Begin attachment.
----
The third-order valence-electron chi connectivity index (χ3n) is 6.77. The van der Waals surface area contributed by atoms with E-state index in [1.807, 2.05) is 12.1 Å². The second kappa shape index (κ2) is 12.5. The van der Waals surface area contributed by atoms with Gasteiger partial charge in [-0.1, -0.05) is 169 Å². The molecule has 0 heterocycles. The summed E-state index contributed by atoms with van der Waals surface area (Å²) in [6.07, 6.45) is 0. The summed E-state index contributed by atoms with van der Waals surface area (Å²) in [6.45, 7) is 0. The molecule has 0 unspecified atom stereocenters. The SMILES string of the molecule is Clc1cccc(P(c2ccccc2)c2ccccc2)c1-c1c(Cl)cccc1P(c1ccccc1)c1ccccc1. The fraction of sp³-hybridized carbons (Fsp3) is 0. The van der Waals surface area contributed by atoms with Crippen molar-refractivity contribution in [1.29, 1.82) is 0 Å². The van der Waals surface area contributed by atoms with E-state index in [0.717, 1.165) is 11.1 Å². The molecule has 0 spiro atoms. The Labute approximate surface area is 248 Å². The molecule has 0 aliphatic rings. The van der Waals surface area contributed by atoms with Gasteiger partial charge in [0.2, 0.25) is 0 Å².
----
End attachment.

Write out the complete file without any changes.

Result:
The third-order valence-electron chi connectivity index (χ3n) is 6.77. The van der Waals surface area contributed by atoms with E-state index in [1.807, 2.05) is 12.1 Å². The second kappa shape index (κ2) is 12.5. The van der Waals surface area contributed by atoms with Gasteiger partial charge in [-0.1, -0.05) is 169 Å². The molecule has 0 heterocycles. The summed E-state index contributed by atoms with van der Waals surface area (Å²) in [6.07, 6.45) is 0. The summed E-state index contributed by atoms with van der Waals surface area (Å²) in [6.45, 7) is 0. The molecule has 0 unspecified atom stereocenters. The SMILES string of the molecule is Clc1cccc(P(c2ccccc2)c2ccccc2)c1-c1c(Cl)cccc1P(c1ccccc1)c1ccccc1. The fraction of sp³-hybridized carbons (Fsp3) is 0. The van der Waals surface area contributed by atoms with Crippen molar-refractivity contribution in [1.29, 1.82) is 0 Å². The van der Waals surface area contributed by atoms with E-state index in [0.717, 1.165) is 11.1 Å². The molecule has 0 spiro atoms. The Labute approximate surface area is 248 Å². The molecule has 0 aliphatic rings. The van der Waals surface area contributed by atoms with Gasteiger partial charge in [0.2, 0.25) is 0 Å².